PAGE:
Ken's Project Blog

March 15, 2011

Al Franken on Net Netruality

Filed under: In The News,Politics,Technology — Ken @ 10:51 pm


Sen. Al Franken, speaking at the SXSW Interactive conference, decided to chime in on the Net Neutrality “debate”:

“He said Comcast is looking to change the basic architecture of the Web by implementing a pricing scheme that allows moneyed interests to pay for faster speeds, leaving everyone else behind. That would be a particularly bad development for the independent musicians and artists gathered here, he said.” [emphasis added]

Let me see if I can explain this in simple terms, instead of “Net Neutrality” let’s consider “Car Neutrality”. Let’s say I go to the local Chevy dealer and buy a new Chevy Cruz, and I really like it – I think it’s really fast and I’m happy with the price. Then, after I get the car home, I find out that “moneyed interests” can pay more for a car than I did and get one that’s even faster. Somehow, because GM offers “faster cars” to “moneyed interests” my Cruz is now slower.

That, in a nutshell, is his Net Neutrality argument, as expressed at SXSW Interactive.

Sources:

Politico.com: Al Franken: ‘They’re coming after the Internet’

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2 Comments »

  1. Mm, no. It’s more like Highway Neutrality. Consider the following: the highway department implements a system of high-speed road use; for a fee, I get to drive faster than you (so the speed limit for you is, say, 30, while my speed limit is 60, on the same road; furthermore, I have the right to run you off the road in order to pass you). Say, for the sake of argument, that I (being wealthy) can afford the fee, while you (being less wealthy) cannot. Do you think this will affect your ability to use the road?

    Net neutrality essentially imposes a requirement, like the one for roads, that roads, for the most part, are a public good, and anyone must be able to use them, with the same restrictions on everyone. If a road imposes a toll or speed limit, it’s the same for all users (some users, like trucks, pay more, because they use the road harder, move on; all trucks of a certain type pay the same). The internet, in the view of most liberals, ought to be a public good. Not that it ought to be free, but that it ought to be free of regulations which blatantly hurt the people least able to afford being hurt. I’m sorry, but I distrust businesses in the same way you distrust government. I really doubt that Comcast has my best interests in mind when they propose this system; they have in mind the best interests of its shareholders (most of whom are also corporations; it’s an interlocking system). Which is as it should be, but *someone* has to look out for those of us who are not shareholders due to not being wealthy corporations or individuals. I make a good living (I’m a doctor), but if my internet is swamped by football traffic when I want CSPAN, I doubt Comcast will listen to my demand for traffic neutrality in the face of the Big Moolah they make on the football. So, the only agency looking out for me, making it possible for me to be heard when I complain that my serious discourse is swamped by sweaty thugs, is the government.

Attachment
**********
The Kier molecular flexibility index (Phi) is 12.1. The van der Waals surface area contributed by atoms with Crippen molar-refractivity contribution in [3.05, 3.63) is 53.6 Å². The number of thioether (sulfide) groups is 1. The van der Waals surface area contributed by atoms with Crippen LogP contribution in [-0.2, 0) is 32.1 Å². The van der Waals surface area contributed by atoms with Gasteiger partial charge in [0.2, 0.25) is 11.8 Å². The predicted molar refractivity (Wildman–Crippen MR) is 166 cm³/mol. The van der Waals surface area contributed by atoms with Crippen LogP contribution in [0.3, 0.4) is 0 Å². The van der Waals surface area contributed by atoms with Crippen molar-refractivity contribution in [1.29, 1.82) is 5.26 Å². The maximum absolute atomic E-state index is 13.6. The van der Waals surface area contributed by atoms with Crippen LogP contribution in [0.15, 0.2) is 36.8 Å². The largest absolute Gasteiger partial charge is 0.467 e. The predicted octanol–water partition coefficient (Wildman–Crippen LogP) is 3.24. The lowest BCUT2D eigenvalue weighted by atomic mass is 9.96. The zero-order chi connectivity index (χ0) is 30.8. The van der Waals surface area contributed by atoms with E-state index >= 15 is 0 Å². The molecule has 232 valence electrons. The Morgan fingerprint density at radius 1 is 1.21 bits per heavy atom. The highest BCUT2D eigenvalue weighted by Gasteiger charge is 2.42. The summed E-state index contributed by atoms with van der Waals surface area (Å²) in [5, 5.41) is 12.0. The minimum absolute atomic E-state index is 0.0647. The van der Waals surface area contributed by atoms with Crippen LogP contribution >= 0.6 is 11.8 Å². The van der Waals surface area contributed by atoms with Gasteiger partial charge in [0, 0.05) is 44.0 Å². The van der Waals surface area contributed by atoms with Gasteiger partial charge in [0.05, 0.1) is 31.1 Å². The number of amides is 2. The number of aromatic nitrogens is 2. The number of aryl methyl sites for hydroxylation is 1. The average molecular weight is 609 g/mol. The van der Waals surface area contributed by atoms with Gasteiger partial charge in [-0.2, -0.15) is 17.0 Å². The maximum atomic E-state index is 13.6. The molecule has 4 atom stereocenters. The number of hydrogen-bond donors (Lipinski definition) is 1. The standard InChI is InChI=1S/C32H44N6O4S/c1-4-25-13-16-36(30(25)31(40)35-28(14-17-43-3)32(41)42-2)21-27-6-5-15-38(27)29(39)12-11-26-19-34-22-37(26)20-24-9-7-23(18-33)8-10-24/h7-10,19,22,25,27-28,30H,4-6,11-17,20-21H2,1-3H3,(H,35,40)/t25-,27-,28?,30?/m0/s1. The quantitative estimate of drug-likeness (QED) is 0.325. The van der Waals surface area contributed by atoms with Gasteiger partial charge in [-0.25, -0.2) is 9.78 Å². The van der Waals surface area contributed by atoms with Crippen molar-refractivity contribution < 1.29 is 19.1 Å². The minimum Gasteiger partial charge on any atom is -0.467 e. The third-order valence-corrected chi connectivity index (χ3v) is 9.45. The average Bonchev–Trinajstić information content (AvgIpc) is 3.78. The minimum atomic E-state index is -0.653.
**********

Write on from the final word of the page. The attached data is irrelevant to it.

(Your mileage may vary regarding what you want. If you want football and can only get CSPAN, you have a legitimate complaint also; the point is that *all* traffic has an equal right to priority, or none does, regardless of a traffic generator’s ability to pay, just like all traffic has a right to priority on the road (or none does). You can’t pay for priority treatment on the road, and you shouldn’t be able to pay for priority treatment on the internet).

    Comment by Tom — March 20, 2011 @ 5:46 pm | Reply

    • You make some good points, but you CAN pay for priority treatment on the roads – toll roads created a private, quicker way to get from point A to point B for those that were willing to pay, same with toll bridges.

      I understand your argument about ‘preferred’ traffic pushing out other traffic, if the connections between points remain constant capacity, but I assume (yes, I know the risks of assuming ;^) that if a NetFlix or ESPN paid for preferential treatment of their data, ISPs would increase network capacity to meet those obligations, you apparently assume (implying same risks ;^) that they would not, that prefered traffic would starve non-preferred traffic.

      If, as you describe, CSPAN suffered to the point it was unusable by you, the free market would allow another ISP to step in and address your interests, a heavily regulated market limits your choices. I’d rather have competition and the choices it brings than an endless parade of corrective legislation & regulations against a state-authorized monopoly.

      Comment by Ken — March 22, 2011 @ 9:18 am | Reply


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